Esophagitis is a general term for any inflammation, irritation, or swelling of the esophagus, the tube that leads from the back of the mouth to the stomach.
Alternative NamesInflammation - esophagus
Esophagitis is frequently caused by the backflow of acid-containing fluid from the stomach to the esophagus (gastroesophageal reflux). You have a higher risk for esophagitis if you have had excessive vomiting, surgery or radiation to the chest (such as in lung cancer), or if you take medications such as aspirin, ibuprofen, potassium, alendronate, and doxycycline.
Persons with weakened immune systems due to HIV and certain medications (such as corticosteroids) may develop infections that lead to esophagitis. Esophageal infection may be due to viruses such as herpes or cytomegalovirus, and fungi or yeast (especially Candida infections).
The infection or irritation may cause the tissues to become inflamed and occasionally form ulcers. You may have difficulty when swallowing and a burning sensation in the esophagus.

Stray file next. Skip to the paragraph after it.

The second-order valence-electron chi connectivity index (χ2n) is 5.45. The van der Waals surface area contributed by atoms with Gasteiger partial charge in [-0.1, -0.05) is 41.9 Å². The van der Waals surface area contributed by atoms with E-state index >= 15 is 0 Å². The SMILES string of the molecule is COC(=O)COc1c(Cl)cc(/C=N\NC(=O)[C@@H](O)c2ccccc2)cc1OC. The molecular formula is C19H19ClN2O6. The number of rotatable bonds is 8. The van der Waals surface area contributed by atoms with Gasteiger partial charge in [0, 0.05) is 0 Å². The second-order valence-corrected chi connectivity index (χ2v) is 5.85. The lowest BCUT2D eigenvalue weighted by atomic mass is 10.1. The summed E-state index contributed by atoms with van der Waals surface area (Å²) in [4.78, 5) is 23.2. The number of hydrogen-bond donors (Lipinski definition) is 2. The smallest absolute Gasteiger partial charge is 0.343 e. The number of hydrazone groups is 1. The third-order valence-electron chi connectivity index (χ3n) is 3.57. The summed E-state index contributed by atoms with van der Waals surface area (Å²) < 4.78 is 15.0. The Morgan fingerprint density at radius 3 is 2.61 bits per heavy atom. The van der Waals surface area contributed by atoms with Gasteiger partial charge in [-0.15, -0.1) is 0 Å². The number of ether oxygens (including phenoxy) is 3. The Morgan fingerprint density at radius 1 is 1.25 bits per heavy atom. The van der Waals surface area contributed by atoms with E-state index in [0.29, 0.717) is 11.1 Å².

- Difficulty swallowing
- Painful swallowing
- Heartburn (acid reflux)
- Oral lesions (herpes)
Exams and Tests
The doctor may perform the following tests:
- Upper GI x-ray with barium
Treatment depends on the specific cause. Reflux disease may require medications to reduce acid. Infections will require antibiotics.
The disorders that cause esophagitis usually respond to treatment.
If untreated, esophagitis may cause severe discomfort, swallowing difficulty to the extent of causing malnutrition or dehydration, and eventual scarring of the esophagus. This scarring may lead to a stricture of the esophagus, and food or medications may not be able to pass through to the stomach.
A condition called Barrett's esophagus can develop after years of gastroesophageal reflux. Rarely, Barrett's esophagus may lead to cancer of the esophagus.
When to Contact a Medical Professional
Call your health care provider if you have symptoms that suggest esophagitis.